Brahma Sutras
by Swami Sivananda


CHAPTER FOUR: PHALA ADHYAYA

Section 4: Sampadyavirbhavadhikaranam: Topic 1 (Sutras 1-3)

The liberated soul does not acquire anything new but only manifests its essential or true nature.


Sampadyavirbhavah svena sabdat IV.4.1 (534)

(When the Jiva or the individual soul) has attained (the highest light) there is manifestation (of its own real nature) as we infer from the word ‘own’.

Sampadya: having attained; Avirbhavah: there is manifestation; Svena sabdat: from the word ‘own’. (Svena: by one’s own; Sabdat: inferred from the word.)

The Chhandogya text says "Now this serene and happy being, after having risen out of this body and having attained the highest light, manifests itself by its own nature" (Chh. Up. VII.12.3).

The Purvapakshin holds that the Jiva or the individual soul which has freed itself from identification with the three bodies attains emancipation after realising Brahman. Release also is a fruit like other fruits, e.g., Svarga or heaven. Manifestation means as much as origination. Liberation was not a pre-existent thing. It is something that is newly acquired like heaven, as the word ‘reaches’ in the text clearly indicates. Therefore emancipation is something new that is acquired by the individual soul. If the manifestation took place only through the self’s own nature, it would already appear in the self’s former states, because a thing’s own nature is never absent in it.

The present Sutra refutes this view and says that the word ‘own’ indicates that emancipation was a pre-existent thing. The individual soul manifests its own, essential divine nature which was so long covered by ignorance (Avidya). This is his attainment of the final beatitude or release. It is certainly nothing that is newly acquired.


Muktah pratijnanat IV.4.2 (535)

(The self whose true nature has manifested itself is) released; according to the promise (made by scripture).

Muktah: the liberated one, released, freed; Pratijnanat: according to the promise.

The previous Sutra is further elucidated.

Emancipation is a cessation of all bondage and not the accession of something new, just as health is merely the removal of illness and not a new acquisition.

If release is nothing new that is acquired by the individual soul, then what is its difference from bondage? The Jiva was stained in the state of bondage by the three states, i.e., the state of waking, dreaming and dreamless sleep. According to Chhandogya Upanishad VIII. 9-11, "It is blind" "It weeps as it were" "It goes to utter annihilation". It imagines itself to be finite. It identifies itself with the illusory vehicles or Upadhis and experiences pleasure, pain, joy and sorrow. After Self-realisation it realises its true nature which is absolute bliss. It is freed from all erroneous notions and misconceptions. It is freed from Avidya or ignorance and its effects. It is perfect, free, independent. This is the difference.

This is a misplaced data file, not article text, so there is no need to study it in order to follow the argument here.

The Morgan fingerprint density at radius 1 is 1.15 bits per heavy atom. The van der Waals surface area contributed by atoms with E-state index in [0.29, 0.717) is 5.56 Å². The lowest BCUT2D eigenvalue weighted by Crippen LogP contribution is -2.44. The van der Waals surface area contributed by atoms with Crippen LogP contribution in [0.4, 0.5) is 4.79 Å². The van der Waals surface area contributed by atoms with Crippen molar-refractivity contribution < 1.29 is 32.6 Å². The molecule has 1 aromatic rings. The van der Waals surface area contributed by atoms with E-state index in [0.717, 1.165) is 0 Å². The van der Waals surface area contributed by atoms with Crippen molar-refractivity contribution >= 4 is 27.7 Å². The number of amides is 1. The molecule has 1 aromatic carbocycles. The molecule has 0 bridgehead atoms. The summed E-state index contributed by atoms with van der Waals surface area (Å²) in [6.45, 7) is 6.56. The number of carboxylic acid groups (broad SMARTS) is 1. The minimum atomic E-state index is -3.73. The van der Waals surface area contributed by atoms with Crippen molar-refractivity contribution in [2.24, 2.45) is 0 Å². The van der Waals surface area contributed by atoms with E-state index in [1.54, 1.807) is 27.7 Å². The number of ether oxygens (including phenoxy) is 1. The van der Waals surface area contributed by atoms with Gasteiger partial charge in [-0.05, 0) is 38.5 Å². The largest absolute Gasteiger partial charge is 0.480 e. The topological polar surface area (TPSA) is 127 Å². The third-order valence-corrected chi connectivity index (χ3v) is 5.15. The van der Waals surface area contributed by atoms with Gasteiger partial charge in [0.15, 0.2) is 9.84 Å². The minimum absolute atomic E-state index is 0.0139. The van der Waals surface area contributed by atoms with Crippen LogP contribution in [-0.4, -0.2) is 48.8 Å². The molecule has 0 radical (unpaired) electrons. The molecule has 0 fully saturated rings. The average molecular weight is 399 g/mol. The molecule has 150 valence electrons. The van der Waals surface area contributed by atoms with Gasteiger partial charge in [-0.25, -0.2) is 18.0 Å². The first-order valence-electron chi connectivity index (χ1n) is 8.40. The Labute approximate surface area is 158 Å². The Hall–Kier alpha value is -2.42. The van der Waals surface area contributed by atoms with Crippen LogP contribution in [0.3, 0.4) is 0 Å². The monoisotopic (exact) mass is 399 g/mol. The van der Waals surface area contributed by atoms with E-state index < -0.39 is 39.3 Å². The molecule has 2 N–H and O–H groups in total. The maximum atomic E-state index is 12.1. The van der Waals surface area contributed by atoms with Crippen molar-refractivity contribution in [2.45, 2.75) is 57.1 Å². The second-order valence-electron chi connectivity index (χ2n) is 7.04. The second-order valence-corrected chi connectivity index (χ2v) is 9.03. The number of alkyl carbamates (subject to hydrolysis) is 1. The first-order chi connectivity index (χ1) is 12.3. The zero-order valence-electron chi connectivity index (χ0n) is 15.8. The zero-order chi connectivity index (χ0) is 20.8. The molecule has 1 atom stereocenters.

Annihilation of ignorance is salvation. Eradication of all erroneous notions or misconceptions is liberation. Destruction of the veil of ignorance, that separates the individual soul from the Supreme Soul is emancipation or the final beatitude.

But how is it known that in its present condition the soul is released? On account of the promise made in the scriptures, says the Sutra.

The Chhandogya Upanishad says, "I will explain It to you further" (Chh. Up. VIII.9.3; VIII.10.4; VIII.11.3). Here the Sruti proposes to expound that Self which is free from all imperfections. It begins thus, "The Self which is free from sin" (Chh. Up. VIII.7.1). "It being without the body, is not touched by pleasure and pain" (Chh. Up. VIII.12.1), and concludes "By his own nature he manifests himself. That is the highest person. The serene being rises above its body, reaches the highest light and appears in its own true nature" (Chh. Up. VIII.12.3).


Atma prakaranat IV.4.3 (536)

(The light into which the individual soul enters is) the Supreme Self; owing to the subject matter of the chapter.

Atma: the Supreme Self; Prakaranat: on account of the subject matter of the discourse or context.

This Sutra says that the individual soul recovers his own Self (the Supreme Self) as stated in Sutra 1.

The Purvapakshin holds: How can the soul be called "liberated" considering that the clause "(having entered into) the highest light" speaks of it as within the sphere of what is a mere effect? Because the word ‘light’ in common parlance denotes physical light. No one who has not transcended beyond the sphere of effects can be liberated, as whatever is an effect is tainted with evil.

We reply: this objection is without force. It cannot stand; for in the passage referred to in the Chh. Up. VIII.3.4 the word ‘light’ denotes the Self Supreme, in accordance with the subject matter of the Chapter and not any physical light.

The word ‘Jyotih’ (light) in the passage refers to the Atma which is described as sinless, undecaying and deathless (Ya Atma apahatapapma vijaro vimrityuh – Chh. Up. VIII.7.1).

We, therefore, may not all at once pass over to physical light incurring thereby the fault of abandoning the topic under discussion and introducing a new one.

The word ‘light’ is also used to denote the Self in the texts like "The gods meditate on the immortal Light of all lights as longevity" (Bri. Up. IV.4.16). We have discussed this in detail under I.3.40.